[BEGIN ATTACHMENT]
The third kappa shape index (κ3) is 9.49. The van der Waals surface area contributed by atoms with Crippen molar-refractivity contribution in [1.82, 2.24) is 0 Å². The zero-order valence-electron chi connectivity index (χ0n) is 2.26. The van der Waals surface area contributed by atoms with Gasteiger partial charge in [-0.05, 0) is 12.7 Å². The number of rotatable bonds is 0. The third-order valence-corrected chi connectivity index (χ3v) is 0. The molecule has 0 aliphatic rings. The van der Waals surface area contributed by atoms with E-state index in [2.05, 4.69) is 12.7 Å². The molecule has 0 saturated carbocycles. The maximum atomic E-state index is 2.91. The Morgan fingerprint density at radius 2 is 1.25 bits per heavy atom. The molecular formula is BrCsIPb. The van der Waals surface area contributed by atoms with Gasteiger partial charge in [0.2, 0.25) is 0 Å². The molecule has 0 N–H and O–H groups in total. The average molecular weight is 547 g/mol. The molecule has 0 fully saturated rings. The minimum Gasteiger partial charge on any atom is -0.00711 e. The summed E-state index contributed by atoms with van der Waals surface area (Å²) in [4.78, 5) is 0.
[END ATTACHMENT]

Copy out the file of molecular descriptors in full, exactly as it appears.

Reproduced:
The third kappa shape index (κ3) is 9.49. The van der Waals surface area contributed by atoms with Crippen molar-refractivity contribution in [1.82, 2.24) is 0 Å². The zero-order valence-electron chi connectivity index (χ0n) is 2.26. The van der Waals surface area contributed by atoms with Gasteiger partial charge in [-0.05, 0) is 12.7 Å². The number of rotatable bonds is 0. The third-order valence-corrected chi connectivity index (χ3v) is 0. The molecule has 0 aliphatic rings. The van der Waals surface area contributed by atoms with E-state index in [2.05, 4.69) is 12.7 Å². The molecule has 0 saturated carbocycles. The maximum atomic E-state index is 2.91. The Morgan fingerprint density at radius 2 is 1.25 bits per heavy atom. The molecular formula is BrCsIPb. The van der Waals surface area contributed by atoms with Gasteiger partial charge in [0.2, 0.25) is 0 Å². The molecule has 0 N–H and O–H groups in total. The average molecular weight is 547 g/mol. The molecule has 0 fully saturated rings. The minimum Gasteiger partial charge on any atom is -0.00711 e. The summed E-state index contributed by atoms with van der Waals surface area (Å²) in [4.78, 5) is 0.